Dr. David Allen
Nowhere is the investment management evolution more evident than in the exponential increase in both data availability and computing power.
In 1990 there were less than 1000 financial indices. Today, there are over three million, tracking everything imaginable from the Goldman Sachs Hedge Fund VIP index (a basket of the most popular hedge fund positions), the Subdial 50 daily index of the fifty most traded luxury watches (as a measure of high-end demand), and the Garbage Gauge (a more precise and timely indicator of consumption).
Pre 1990 there were less than 500 corporate filings per day. Today there are over 5000 with a typical 10K (US annual report) running from 75,000 to 100,000 words. Crucial stock characteristics including volatility and beta can now be computed using high-resolution intraday tick data. Tick data is the highest resolution intraday tick data.1
According to IBM, over 90% of available data was created in just the last two years.2 The proliferation of powerful new data sets has led some commentators to claim that “data is the new oil”.
|Pre 1990||1990s -2000s||Today|
|Number of U.S. corporate
filings per day
|Number of financial indices||<1000||<10,000||> 3 million|
|% of volume executed
|Commercial databases||Machine readable,
Distilling the data
At the same time there has been a seismic shift in the power and availability of computing. In 2000, the fastest computer in the world was the ASCI Red, operated by the US government at a cost of $55 million. Just six years later, Sony’s PlayStation 3 was delivering the same 1.8 teraflops of speed for just $500.3 At the time of writing, the fastest computer in the world is the Cray/HPE Frontier running at a leisurely 1,102,000 teraflops per second.4
The simultaneous emergence of vast quantities of data and high powered computing has made the incredible advances in machine learning we now use every day possible.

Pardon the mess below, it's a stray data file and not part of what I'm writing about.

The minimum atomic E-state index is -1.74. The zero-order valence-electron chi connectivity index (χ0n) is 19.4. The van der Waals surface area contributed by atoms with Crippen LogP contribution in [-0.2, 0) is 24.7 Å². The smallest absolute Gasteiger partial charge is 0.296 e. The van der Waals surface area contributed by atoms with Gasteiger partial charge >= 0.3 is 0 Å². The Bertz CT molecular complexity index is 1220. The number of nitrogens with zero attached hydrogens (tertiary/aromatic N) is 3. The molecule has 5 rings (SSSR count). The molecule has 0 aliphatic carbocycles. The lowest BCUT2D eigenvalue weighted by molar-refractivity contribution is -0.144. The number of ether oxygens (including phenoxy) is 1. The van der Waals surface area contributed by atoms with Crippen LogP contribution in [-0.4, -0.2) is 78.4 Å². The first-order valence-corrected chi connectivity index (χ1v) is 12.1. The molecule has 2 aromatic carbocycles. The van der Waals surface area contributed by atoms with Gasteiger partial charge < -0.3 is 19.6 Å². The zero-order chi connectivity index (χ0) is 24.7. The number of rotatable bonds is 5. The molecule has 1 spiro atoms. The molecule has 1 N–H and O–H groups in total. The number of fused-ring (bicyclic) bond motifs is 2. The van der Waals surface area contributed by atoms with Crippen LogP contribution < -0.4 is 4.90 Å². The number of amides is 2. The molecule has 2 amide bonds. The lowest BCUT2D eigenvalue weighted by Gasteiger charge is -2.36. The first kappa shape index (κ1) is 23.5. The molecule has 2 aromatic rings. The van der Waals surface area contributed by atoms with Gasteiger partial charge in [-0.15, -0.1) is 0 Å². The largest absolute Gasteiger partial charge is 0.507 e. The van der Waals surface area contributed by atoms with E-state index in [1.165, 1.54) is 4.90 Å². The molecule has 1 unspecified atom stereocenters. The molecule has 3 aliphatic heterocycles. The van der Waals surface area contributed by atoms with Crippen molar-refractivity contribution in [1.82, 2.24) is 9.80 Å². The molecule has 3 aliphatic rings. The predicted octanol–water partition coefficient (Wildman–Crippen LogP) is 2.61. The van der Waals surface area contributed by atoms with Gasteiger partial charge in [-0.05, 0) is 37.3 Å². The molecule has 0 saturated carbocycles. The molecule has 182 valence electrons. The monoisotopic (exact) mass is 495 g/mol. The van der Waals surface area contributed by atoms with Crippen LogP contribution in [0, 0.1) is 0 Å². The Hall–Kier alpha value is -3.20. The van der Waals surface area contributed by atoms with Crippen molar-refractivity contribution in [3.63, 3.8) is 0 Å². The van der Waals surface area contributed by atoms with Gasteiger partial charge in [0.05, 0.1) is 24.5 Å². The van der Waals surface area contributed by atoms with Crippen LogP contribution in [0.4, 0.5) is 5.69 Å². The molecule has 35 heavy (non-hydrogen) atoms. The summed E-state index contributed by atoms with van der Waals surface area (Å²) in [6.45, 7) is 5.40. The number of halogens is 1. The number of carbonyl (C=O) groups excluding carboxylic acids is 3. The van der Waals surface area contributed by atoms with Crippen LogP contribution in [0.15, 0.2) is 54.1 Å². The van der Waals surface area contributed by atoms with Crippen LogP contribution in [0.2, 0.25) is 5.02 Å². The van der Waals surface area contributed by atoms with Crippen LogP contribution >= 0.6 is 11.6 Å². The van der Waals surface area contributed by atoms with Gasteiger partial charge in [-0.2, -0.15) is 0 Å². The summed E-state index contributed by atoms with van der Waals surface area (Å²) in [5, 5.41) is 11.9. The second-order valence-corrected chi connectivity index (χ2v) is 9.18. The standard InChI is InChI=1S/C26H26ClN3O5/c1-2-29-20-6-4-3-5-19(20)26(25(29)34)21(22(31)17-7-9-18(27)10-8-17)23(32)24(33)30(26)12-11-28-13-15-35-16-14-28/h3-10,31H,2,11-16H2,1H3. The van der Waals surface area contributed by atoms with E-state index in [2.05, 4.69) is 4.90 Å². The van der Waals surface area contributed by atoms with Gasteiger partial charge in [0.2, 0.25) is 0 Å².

If the data was available without the computing power, it would have taken years to train even a rudimentary machine learning algorithm. If the computing power was available without the data, there would have been nothing to train the models with. Indeed, the artificial neural network, arguably the first machine learning model was invented way back in 1958.5
ChatGPT launched in November 2022 by Open AI, provides an exciting and also frightening example of what lies on the horizon. Here is an example of a question that we posed to it and the answer it provided. Academics are warning that ChatGPT has made the take home essay obsolete overnight.
It is Plato Investment Management’s house view that the winners in the fund management sphere over the coming decades will be those investors that can harness the vast quantity of information that is now available.
Whereas thirty years ago, the challenge was getting your hands on useful information, today the challenge is sorting the signal from the noise and making sense of the almost limitless data that is now available.
New tools for an ancient problem
A few examples spring to mind. Billions of rows of anonymised credit card spending data are now available (at a cost) and can enable investors to better forecast a corporate’s revenue numbers. Aggregated online search term data can be used to predict demand for a company’s latest product. Sophisticated forensic accounting tools can be deployed that take in every single accounting line item across every listed company globally to search for anomalous, potentially fraudulent patterns. Plato do exactly this using Benford’s law as an accounting Red Flag.
We also use Natural Language Processing (NLP) to derive the stock specific tone from around 25,000 earnings calls per year.
While the tools evolve, Plato’s bottom-up investment philosophy of searching for high quality companies selling for a discount to intrinsic value, with positive sentiment remains the same. The fundamentals of what makes a great investment remain intact – we simply look to bring 21st century technology to bear on that most ancient problem of risk and return.
Find out more about the Plato Global Net Zero Hedge Fund
About the Author
Dr David Allen is head of Long/Short Strategies at Plato. He holds a PhD from Cambridge and Bachelor of Business with First Class Honours.
This communication is prepared by Plato Investment Management Limited (‘Plato’) (ABN 77 120 730 136, AFSL 504616) as the investment manager of the Plato Global Net Zero Hedge Fund (ARSN 654 914 048) (‘the Fund’). Pinnacle Fund Services Limited (‘PFSL’) (ABN 29 082 494 362, AFSL 238371) is the product issuer of the Fund. PFSL is not licensed to provide financial product advice. PFSL is a wholly-owned subsidiary of the Pinnacle Investment Management Group Limited (‘Pinnacle’) (ABN 22 100 325 184). The Product Disclosure Statement (‘PDS’) and Target Market Determination (‘TMD’) of the Fund are available via the links below. Any potential investor should consider the PDS and TMD before deciding whether to acquire, or continue to hold units in, the Fund.
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“A good decision is based on knowledge and not on numbers.”
Plato (427-347 BC)